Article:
Domestic violence victims sometimes suffer in silence

By Sharna Johnson: CNJ staff writer

Clovis native Paula “BB” Sherman said it was years after she started a new life that she realized what she had experienced was abuse.

“I thought this kind of treatment was normal. I thought everybody lived like this,” she said, explaining in the 1960s and 1970s people didn’t talk about domestic violence. “You never heard the word abuse.”

Sherman said she believed she was the problem and accepted responsibility for the verbal and physical attacks. She kept trying to stay one step ahead, but abuse just came in new forms.

“I felt guilty for being born. I felt like I didn’t even belong in this world,” she said.

“You hardly feel like a human being. I know I felt that God must be angry with me. Actually God wasn’t angry with me, he had given me choices before that and I made the wrong choices.”

Even today, with education and public service efforts about domestic violence, Sherman’s story is not unique, according to Terrie Davis, program administrator of Clovis’ domestic violence shelter.

The Hartley House was created in 1978 as the Shelter for Victims of Domestic Violence, but changed to its current name in 2004. It provides temporary shelter for abused family members and children as well as emotional support and counseling.

Victims often accept abuse as a normal part of life, like Sherman.

“People a lot of times don’t even know they’re being abused,” Davis said. “A lot of them are isolated and uneducated, making them the perfect candidate for a victim.

“They don’t know there’s somebody out there that can help them.”

Sherman’s defense mechanism was to go numb.

“I stopped laughing, I stopped crying, I stopped feeling anything at all,” she said. “I was just a shell of a person.”

Sherman, 55, said she has been diagnosed with Post-Traumatic Stress Disorder, and often experiences flashbacks.

Embracing the pain, Sherman, 55, said she channels it into her writing and finds catharsis and hope in her efforts to help someone else.

At her lowest point, she said a suicide attempt failed. She reasons God wasn’t done with her yet.

“I know now that God permitted me to go through all the things that I went through so I could write about it and help other people,” she said.

The Fort Worth resident is preparing to launch the first in a series of 10 books and said she plans to donate all proceeds from her book sales to help fight domestic violence.

“If I could see every woman that had ever been abused living like I live now, I would have really accomplished something,” she said.

Abuse comes in many forms — emotional, physical, sexual, economic, verbal, and social — and it knows no boundaries of age, gender, race or socio-economic status, Davis said.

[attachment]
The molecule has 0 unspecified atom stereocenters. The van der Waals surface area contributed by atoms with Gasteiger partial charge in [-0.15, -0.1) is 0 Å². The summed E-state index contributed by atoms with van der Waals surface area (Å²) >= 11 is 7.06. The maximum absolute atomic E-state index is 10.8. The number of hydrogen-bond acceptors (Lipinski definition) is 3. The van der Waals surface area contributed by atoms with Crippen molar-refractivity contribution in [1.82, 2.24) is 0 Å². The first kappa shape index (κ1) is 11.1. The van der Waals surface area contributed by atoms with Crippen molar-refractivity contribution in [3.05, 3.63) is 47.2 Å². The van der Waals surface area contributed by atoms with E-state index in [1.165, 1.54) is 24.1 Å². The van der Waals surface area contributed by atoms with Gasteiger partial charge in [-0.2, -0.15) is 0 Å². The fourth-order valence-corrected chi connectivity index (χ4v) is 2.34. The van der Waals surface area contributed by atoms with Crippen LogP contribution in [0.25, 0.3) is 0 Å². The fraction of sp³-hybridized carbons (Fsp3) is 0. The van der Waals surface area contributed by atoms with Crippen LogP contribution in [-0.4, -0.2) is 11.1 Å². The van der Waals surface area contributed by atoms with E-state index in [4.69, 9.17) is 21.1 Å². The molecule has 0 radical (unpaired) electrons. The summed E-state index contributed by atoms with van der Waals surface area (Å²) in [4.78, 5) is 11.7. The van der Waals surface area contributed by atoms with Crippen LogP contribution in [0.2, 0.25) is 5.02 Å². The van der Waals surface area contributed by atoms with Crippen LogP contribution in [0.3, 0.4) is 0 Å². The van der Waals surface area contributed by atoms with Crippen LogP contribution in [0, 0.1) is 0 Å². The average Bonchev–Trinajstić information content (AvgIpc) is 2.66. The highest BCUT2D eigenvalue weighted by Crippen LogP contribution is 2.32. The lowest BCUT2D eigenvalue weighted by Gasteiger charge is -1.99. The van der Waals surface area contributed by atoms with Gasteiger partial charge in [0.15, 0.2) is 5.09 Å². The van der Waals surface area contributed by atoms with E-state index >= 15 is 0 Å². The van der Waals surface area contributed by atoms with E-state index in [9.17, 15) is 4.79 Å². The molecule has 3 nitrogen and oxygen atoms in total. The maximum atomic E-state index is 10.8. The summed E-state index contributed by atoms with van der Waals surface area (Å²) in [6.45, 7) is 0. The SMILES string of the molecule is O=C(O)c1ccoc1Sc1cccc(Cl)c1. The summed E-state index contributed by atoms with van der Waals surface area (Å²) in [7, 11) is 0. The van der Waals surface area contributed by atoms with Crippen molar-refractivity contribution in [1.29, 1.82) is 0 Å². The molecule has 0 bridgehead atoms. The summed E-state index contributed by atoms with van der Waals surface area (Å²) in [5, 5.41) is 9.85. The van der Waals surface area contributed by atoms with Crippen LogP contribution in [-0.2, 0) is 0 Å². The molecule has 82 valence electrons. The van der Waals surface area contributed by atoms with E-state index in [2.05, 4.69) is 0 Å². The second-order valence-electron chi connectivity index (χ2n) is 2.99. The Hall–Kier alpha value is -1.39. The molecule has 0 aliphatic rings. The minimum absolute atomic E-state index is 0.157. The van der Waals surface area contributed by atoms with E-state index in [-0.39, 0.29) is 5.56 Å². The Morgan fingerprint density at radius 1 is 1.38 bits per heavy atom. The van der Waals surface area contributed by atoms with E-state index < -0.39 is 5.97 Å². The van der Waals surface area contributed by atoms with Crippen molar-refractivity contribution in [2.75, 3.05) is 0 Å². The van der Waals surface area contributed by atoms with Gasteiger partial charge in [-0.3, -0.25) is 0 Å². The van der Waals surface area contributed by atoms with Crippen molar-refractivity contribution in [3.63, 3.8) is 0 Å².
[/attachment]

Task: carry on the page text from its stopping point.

Davis said the shelter, which provides victims a safe haven from abusers, works with local groups to get the word out, attending fairs and other gatherings armed with literature and information about domestic violence.

“I think (we can make a difference) if we could start teaching (kids) from grade school up that violence in any form is wrong,” Davis said.

Davis said abusers are also educated through an intervention program that forces them to take responsibility for their behavior.

“When an abuser says ‘she asked for it’, we say ‘how did she ask for it? What were the exact words she used?’” she said. “This makes them step back a little bit. The abusers (must) realize they’re responsible for their actions, period. Nobody asks to be abused.”

By the numbers
34 — Women and children the Hartley House can accommodate.
25 — Average
number of calls to the local
domestic violence 24-hour crisis hotline per month.
5-7 — Average
number of times a victim of domestic violence will try to leave their abuser before they are successful.

Shelter guests
June – Nine women, 25 children
July – 15 women, 29 children
August – Nine women, 20 children
September – Seven women, 10 children

Not just women:
Men are increasingly coming forward as victims of abuse, Davis said. In New Mexico there is only one shelter, located in Albuquerque, devoted to accommodating men but Davis said the Hartley House has alternate arrangements in place to provide shelter for men and their children so they too can receive the help they need.

Hartley House: 769-0305

Source : Terrie Davis, program director, domestic violence shelter.

“My Gidding Street Gang”
By BB Sherman
Scheduled for release in November, Sherman said the book, much of which is based on her experiences and memories, tells the fictional story of a young girl living in Clovis and dealing with abuse.